The variable frequency divider 61 divides a clock signal of a given frequency from the oscillator 60 and outputs the resultant signal as the transfer clock CK1. The frequency dividing ratio in the divider 61 is dynamically determined on the basis of set data S13 output from the controller 4. The set data S13 is stored in the conversion table 26 including in a ROM in the controller 4. The conversion table 26 receives a track number which is one piece of header data of the optical disk 1 and outputs the set data S13 according to this track number. As illustrated in FIG. 6, for example, the conversion table 26 holds the set data S13 which provides such a characteristic line G3 as to increase step by step the frequency of the data transfer clock CK1 as the track number is increased.

A characteristic line G1 in FIG. 6 represents the characteristic of the data transfer clock in the CAV system in which data is recorded with a constant frequency f irrespective of the radial directional position r-2r on the optical disk 1. As shown in FIG. 7, therefore, record pits are formed in the order of a0, a1, a2, . . . on the track with a radius r, and in the order of b0, b1, b2, . . . on the track with a radius 2r. In this case, since the number of rotations of the optical disk 1 or the angular velocity is constant, the record pit pitch on the track with a radius 2r is 2l where l is the record pit pitch on the track with a radius r.

A characteristic line G2 represents the characteristic of the data transfer clock in the constant linear density system. The frequency of this data transfer clock linearly increases in proportion to a position change in the radial direction toward the outer track on the optical disk 1, i.e., in proportion to an increase in the track number. More specifically, the data transfer clock has a frequency f at the position of the radius r on the optical disk 1, while it has a frequency 2f, twice higher than the former one, at the position of the radius 2r. Therefore, record pits are formed in the order of a0, a1, a2, . . . as per the CAV system on the track with a radius r, but they are formed in the order of bO, c1, b1, c2, b2, . . . on the track with a radius 2r. In this case, since, with the record pit pitch on the track with a radius r being l, the frequency of the data transfer clock for a radius 2r is 2f, the record pit pitch on the track with the radius 2r also becomes l, thus ensuring a constant recording density irrespective of the track.

The characteristic line G3 represents the characteristic of the data transfer clock CK1 involved in the present invention. The frequency of this clock CK1 is set to become higher in proportion to a change in the radial directional position on the optical disk 1 toward the outer tracks. The characteristic line G3 has a gentler inclination that the characteristic line G2 for the constant linear density system and changes in step. As shown in FIG. 7, therefore, record pits are formed in the order of a0, a1, a2, . . . on the track with a radius r as per the CAV system, and has a record pit pitch l. On the track with a radius 2r, however, record pits are formed in the order of b0, d1, c2 (d2), d3, . . . with the record pit pitch being between those of the characteristic lines G1 (CAV system) and G2 (constant linear density system); that is, l < record pit pitch <2l.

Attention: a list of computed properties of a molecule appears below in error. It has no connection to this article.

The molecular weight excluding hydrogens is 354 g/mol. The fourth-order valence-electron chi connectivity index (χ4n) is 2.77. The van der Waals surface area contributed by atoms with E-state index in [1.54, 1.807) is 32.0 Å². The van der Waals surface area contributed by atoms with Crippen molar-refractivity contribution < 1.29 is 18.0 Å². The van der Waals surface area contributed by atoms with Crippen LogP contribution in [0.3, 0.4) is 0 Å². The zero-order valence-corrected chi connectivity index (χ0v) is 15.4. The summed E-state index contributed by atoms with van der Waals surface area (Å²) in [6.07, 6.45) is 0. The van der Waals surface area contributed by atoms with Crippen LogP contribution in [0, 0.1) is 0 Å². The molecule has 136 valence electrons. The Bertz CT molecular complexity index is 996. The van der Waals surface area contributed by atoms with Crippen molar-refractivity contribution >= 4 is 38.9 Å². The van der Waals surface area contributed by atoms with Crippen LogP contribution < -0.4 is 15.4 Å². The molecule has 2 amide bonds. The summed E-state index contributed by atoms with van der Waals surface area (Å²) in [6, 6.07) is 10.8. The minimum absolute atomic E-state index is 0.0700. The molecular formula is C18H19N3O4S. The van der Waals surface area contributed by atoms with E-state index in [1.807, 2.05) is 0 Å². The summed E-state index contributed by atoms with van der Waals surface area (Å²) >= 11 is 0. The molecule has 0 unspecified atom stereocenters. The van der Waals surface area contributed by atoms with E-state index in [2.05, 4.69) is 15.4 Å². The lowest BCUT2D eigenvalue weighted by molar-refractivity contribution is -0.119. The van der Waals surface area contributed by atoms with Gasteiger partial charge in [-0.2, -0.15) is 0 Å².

According to this recording system, therefore, while the recording capacity on the track with a radius 2r is set substantially greater than that on the track with a radius r, the linear density on the latter track is controlled to be substantially smaller than that on the former track. Accordingly, the data recording capacity can be relatively increased and data recording at an outer track portion on the optical disk 1 can be stably carried out.

The data transfer clock CK1 in this recording system is changed in step, not linearly in accordance with the radial position on the optical disk 1 as in the constant linear density system. The employment of this method can facilitate designing of the variable frequency divider 61 and reduce the amount of hardware necessary to constitute the divider 61.

A description will now be given of a clock used for data reproduction. A signal reproduced from the optical disk 1 is asynchronous with the data transfer clock CK1. A reproduction clock CK2, which is supplied to the data demodulator 40, control signal decoding/eliminating circuit 41, deinterleave circuit 42, error correcting circuit 43 and buffer memory 44, is produced by separating a clock from a self clock included in the reproduced digital modulated signal. The separation of the clock is executed by a clock separator included in the data demodulator 40. This clock separator includes a PLL controller.

As shown in FIG. 3, the PLL controller comprises a phase comparator 71, a loop filter 72, a voltage-controlled oscillator (VCO) 73 and a frequency divider 74, as shown in FIG. 3. These elements, when connected as illustrated in FIG. 3, form a feedback loop.

Generally, binary data of a signal reproduced from the optical disk 1 has undergone digital modulation. To separate a self clock signa included in this digital modulation signal, the binary data is input as a reproduction signal to the phase comparator 71. Only upon reception of an input pulse, the phase comparator 71 compares the phase θi of the input with the phase θo of the output. FIG. 4 illustrates the phase comparison characteristic.